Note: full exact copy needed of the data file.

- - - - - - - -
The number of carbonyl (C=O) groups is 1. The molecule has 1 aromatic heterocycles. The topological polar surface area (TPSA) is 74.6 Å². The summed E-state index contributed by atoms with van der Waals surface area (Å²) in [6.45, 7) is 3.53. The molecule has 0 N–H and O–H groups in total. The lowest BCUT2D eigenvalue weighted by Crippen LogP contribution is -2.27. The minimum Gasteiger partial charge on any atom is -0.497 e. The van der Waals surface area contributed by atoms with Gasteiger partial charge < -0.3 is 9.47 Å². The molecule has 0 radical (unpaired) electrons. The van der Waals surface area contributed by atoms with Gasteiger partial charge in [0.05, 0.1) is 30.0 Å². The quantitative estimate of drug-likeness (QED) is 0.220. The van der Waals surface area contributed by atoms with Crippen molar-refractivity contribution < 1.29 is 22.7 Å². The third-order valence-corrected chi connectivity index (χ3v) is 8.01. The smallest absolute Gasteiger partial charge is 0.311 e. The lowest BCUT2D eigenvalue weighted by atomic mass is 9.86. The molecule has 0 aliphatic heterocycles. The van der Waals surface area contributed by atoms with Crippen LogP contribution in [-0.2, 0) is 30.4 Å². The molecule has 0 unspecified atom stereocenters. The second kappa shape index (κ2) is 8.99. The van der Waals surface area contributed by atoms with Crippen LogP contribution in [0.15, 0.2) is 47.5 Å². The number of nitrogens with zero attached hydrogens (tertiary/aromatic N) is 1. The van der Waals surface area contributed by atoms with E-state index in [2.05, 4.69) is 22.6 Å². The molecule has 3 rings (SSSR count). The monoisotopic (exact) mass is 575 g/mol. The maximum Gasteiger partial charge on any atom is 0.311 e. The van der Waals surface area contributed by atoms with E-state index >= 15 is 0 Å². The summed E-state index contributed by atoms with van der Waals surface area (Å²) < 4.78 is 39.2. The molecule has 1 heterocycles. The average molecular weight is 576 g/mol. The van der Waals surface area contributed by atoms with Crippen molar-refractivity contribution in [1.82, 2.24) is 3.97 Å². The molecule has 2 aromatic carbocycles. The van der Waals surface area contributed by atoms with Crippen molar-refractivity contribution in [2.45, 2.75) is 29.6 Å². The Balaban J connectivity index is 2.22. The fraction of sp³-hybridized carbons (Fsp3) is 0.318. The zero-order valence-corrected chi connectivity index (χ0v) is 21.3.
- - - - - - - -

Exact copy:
The number of carbonyl (C=O) groups is 1. The molecule has 1 aromatic heterocycles. The topological polar surface area (TPSA) is 74.6 Å². The summed E-state index contributed by atoms with van der Waals surface area (Å²) in [6.45, 7) is 3.53. The molecule has 0 N–H and O–H groups in total. The lowest BCUT2D eigenvalue weighted by Crippen LogP contribution is -2.27. The minimum Gasteiger partial charge on any atom is -0.497 e. The van der Waals surface area contributed by atoms with Gasteiger partial charge < -0.3 is 9.47 Å². The molecule has 0 radical (unpaired) electrons. The van der Waals surface area contributed by atoms with Gasteiger partial charge in [0.05, 0.1) is 30.0 Å². The quantitative estimate of drug-likeness (QED) is 0.220. The van der Waals surface area contributed by atoms with Crippen molar-refractivity contribution < 1.29 is 22.7 Å². The third-order valence-corrected chi connectivity index (χ3v) is 8.01. The smallest absolute Gasteiger partial charge is 0.311 e. The lowest BCUT2D eigenvalue weighted by atomic mass is 9.86. The molecule has 0 aliphatic heterocycles. The van der Waals surface area contributed by atoms with Crippen LogP contribution in [-0.2, 0) is 30.4 Å². The molecule has 0 unspecified atom stereocenters. The second kappa shape index (κ2) is 8.99. The van der Waals surface area contributed by atoms with Crippen LogP contribution in [0.15, 0.2) is 47.5 Å². The number of nitrogens with zero attached hydrogens (tertiary/aromatic N) is 1. The van der Waals surface area contributed by atoms with E-state index in [2.05, 4.69) is 22.6 Å². The molecule has 3 rings (SSSR count). The monoisotopic (exact) mass is 575 g/mol. The maximum Gasteiger partial charge on any atom is 0.311 e. The van der Waals surface area contributed by atoms with E-state index >= 15 is 0 Å². The summed E-state index contributed by atoms with van der Waals surface area (Å²) < 4.78 is 39.2. The molecule has 1 heterocycles. The average molecular weight is 576 g/mol. The van der Waals surface area contributed by atoms with Crippen molar-refractivity contribution in [1.82, 2.24) is 3.97 Å². The molecule has 2 aromatic carbocycles. The van der Waals surface area contributed by atoms with Crippen molar-refractivity contribution in [2.45, 2.75) is 29.6 Å². The Balaban J connectivity index is 2.22. The fraction of sp³-hybridized carbons (Fsp3) is 0.318. The zero-order valence-corrected chi connectivity index (χ0v) is 21.3.